May 21, 2019
Annual General Meeting Shannon Quinn
Shannon Quinn, the President of the PMCQ, opened the meeting and covered the Annual General Meeting:
Shannon then introduced Al Reba, General Manager, Bristol-Myers Squibb who lead the panel’s discussion.
Introduction of Panelists Al Reba
Panelists gave their thoughts on:
The changing external environment and upcoming challenges for the industry
Over the last few years, the pharmaceutical industry has been dealing with important challenges regarding their pricing regulations. The federal government is currently proposing to put in place a national pharmacare and to create a Canadian Drug Agency that would negotiate drug prices. However, the upcoming new guidelines outlined in the Canada Gazette 2 (CG2) represents the immediate challenge the industry is facing. Despite this changing environment, we need to continue being a true partner for the healthcare industry and focus on patients needs.
The pharmaceutical industry would be very supportive of a national pharmacare program that benefits patients and improve drug access. However, the remaining uncertainty around the execution of the program might have an impact on future investments. The industry needs predictability and sustainability to effectively work on bringing innovative drugs to market for patients.
We’ve come a long way and we should be proud of all the efforts the pharmaceutical industry has done so far. We have mobilized as an industry and we have been extremely effective in talking about the impact of our innovations. Currently, there is no known date of when CG2 will come out. However, we can’t let this uncertain environment paralyse us. We have to keep a positive attitude moving forward and plan for the best.
The pharmaceutical industry is currently in a very uncertain environment and we need to start looking for new solutions. We need to demonstrate to the government that maintaining a vibrant pharmaceutical industry in Canada is essential for patients as well. In order to face this challenging environment, we need to have flexible and adaptable team members who can develop a new kind of partnership between the industry and the payers.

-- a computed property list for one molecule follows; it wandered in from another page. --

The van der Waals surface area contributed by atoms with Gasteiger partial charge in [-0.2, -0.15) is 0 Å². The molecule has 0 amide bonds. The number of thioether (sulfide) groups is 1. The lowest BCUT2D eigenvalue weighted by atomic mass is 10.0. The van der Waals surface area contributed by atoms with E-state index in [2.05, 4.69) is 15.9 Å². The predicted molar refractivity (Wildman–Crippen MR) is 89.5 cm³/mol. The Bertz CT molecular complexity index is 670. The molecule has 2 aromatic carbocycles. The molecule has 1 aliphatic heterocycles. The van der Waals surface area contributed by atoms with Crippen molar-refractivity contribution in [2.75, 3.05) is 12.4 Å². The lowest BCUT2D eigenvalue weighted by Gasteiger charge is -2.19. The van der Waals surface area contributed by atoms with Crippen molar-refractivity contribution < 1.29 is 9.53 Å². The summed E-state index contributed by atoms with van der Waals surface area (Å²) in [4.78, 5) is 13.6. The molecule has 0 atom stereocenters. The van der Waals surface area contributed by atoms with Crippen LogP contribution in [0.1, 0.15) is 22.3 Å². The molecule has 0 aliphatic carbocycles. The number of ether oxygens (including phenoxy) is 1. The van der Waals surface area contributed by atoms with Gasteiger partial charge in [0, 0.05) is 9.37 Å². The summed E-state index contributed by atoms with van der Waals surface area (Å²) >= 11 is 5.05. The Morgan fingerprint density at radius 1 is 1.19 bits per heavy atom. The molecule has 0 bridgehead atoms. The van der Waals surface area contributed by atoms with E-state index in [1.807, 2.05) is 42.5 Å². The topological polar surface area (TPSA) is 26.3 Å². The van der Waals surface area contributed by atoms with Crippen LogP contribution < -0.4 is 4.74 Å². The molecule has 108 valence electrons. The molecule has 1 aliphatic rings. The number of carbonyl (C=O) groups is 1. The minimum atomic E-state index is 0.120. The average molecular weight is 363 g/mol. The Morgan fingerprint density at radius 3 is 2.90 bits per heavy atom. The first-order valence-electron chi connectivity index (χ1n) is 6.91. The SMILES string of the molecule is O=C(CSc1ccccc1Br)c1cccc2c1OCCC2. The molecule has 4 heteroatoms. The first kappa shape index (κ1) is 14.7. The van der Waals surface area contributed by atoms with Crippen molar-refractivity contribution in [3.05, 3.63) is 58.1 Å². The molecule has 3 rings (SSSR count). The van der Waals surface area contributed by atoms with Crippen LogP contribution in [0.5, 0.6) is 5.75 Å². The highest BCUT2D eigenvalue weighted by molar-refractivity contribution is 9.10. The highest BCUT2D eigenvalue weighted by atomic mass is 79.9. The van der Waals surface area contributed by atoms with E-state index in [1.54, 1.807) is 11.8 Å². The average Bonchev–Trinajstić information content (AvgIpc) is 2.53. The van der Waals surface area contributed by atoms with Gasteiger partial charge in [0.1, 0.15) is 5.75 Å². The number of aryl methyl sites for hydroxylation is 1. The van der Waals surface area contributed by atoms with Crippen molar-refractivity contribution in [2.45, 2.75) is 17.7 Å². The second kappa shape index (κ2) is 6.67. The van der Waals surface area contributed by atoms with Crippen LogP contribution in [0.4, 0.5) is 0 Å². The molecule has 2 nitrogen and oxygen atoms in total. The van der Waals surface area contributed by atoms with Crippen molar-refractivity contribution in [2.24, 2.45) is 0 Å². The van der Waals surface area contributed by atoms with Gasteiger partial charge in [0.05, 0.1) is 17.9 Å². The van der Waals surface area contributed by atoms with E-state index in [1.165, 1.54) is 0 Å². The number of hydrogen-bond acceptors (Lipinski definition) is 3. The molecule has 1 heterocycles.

Talent needed in the industry
We need to recruit people based on their potential and not solely based on their skills. The kind of people who show interest in gaining different types of expertise will tend to develop a wide perspective. Also, you need to recruit people who are ready to challenge the status quo and approach issues from different angles.
We look for autonomous people who can work well with ambiguity and who you can also learn from. It’s very important that your team members are comfortable with change and are energised by a fast pace environment.
Variety in a career is extremely important when you’re hiring, and this variety should not be limited to geography. We look for people who have worked for different positions and who have taken on different types of challenges. Communication style is also very important specially as more and more companies are moving towards a vertical organisational structure.
We look for passionate candidates that have deep rooted values and fulfill a clear purpose for themselves. Candidates should also do their own research to find the right organisation and position that meets their own values.
Questions from the audience
What do you anticipate as the greatest area of disruption in pharma?
Certain disease states where there are still unmet medical needs represent an opportunity to offer innovation for patients. Another major evolution that we have to make is regarding the use of digital technology to engage our customers in the best way.
The pharmaceutical industry spent a lot on digital technology, but it is not very well integrated in the business model yet. It needs to be adapted based on customers needs so we can create the right platforms to engage our customers through different channels.
We are moving towards personalised medicine across many different therapeutic areas and this will have a lot of implications on R&D, drug access and clinical trials.
Where do you see growth opportunities in the future?
Patient empowerment is going to be a huge area of growth opportunity. We need to work with patients so they can raise their voice and demand the best possible care and treatments.
Partnership with the government in disease prevention to help people live healthier. We need to start thinking about growth in terms of added value and contribution to society and not only based on products launches so we can see the real impact we make on patients.
Partnership with other disruptors that are out there already and see how we can collaborate with them to better treat patients.
Freelance Medical Writer